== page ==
Walkable space around solar panels

Conventional rack-mount solar panels can't be walked on, so building codes require dead space around them for roof access, potentially reducing their total system output.

CNET/Brian Cooley

This isn't GAF Energy's first attempt at reinventing rooftop solar, though its previous DecoTech technology was less distinct from conventional solar panels. Plus, it came at a price premium that I didn't find justifiable for its moderate aesthetic benefits and due to its risk of becoming an orphan technology.

Pricing solar roof technology isn't like pricing a TV or laptop. It's all bound up in a larger bid for the entire roof, and no two roofs are the same. GAF Energy says Timberline Solar currently costs the same as a new roof with a separate rack-mount solar system, but knows that undercutting the conventional combo is key. As is the case with electric cars, extensive adoption relies on the product becoming cheaper and better than anything else, not just more technically elegant at the same price. 

"Our mission is energy from every roof," says GAF Energy's Rey Holmes, "not just energy from every roof where there's a homeowner who can afford it." Regardless of price parity, this new solar tech deserves a hard look from homeowners interested in solar, as well as from those who decided they weren't.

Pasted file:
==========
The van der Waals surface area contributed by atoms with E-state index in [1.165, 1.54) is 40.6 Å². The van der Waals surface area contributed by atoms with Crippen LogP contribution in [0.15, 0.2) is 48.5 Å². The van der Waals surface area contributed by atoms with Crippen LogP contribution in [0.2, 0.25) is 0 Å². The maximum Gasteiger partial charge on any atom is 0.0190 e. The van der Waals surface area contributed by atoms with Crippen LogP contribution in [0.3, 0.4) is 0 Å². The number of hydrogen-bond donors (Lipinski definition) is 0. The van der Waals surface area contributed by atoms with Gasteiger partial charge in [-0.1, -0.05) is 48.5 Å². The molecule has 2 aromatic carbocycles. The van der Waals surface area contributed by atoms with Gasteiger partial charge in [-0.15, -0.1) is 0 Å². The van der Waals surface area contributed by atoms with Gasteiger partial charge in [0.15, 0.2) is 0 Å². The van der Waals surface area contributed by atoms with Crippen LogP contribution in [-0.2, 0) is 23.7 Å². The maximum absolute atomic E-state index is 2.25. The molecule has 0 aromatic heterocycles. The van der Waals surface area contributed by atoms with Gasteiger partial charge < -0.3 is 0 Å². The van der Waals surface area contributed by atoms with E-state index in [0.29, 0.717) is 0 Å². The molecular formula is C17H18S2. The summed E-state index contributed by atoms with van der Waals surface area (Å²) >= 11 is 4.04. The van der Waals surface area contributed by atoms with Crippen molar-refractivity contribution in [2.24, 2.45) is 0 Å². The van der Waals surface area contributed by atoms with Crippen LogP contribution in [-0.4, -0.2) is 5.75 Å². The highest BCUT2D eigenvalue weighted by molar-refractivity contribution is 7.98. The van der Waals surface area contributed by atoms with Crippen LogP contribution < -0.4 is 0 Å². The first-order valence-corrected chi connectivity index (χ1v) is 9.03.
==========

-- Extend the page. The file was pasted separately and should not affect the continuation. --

Article updated on April 15, 2022 at 5:50 AM PDT

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Brian Cooley
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Brian Cooley Editor at Large
Brian Cooley is CNET's Editor at large and has been with the brand since 1995. He currently focuses on electrification of vehicles but also follows the big trends in smart home, digital healthcare, 5G, the future of food, and augmented & virtual realities. Cooley is a sought after presenter by brands and their agencies when they want to understand how consumers react to new technologies. He has been a regular featured speaker at CES, Cannes Lions, Advertising Week and The PHM HealthFront™. He was born and raised in Silicon Valley when Apple's campus was mostly apricots.
Expertise Automotive technology, smart home, digital health. Credentials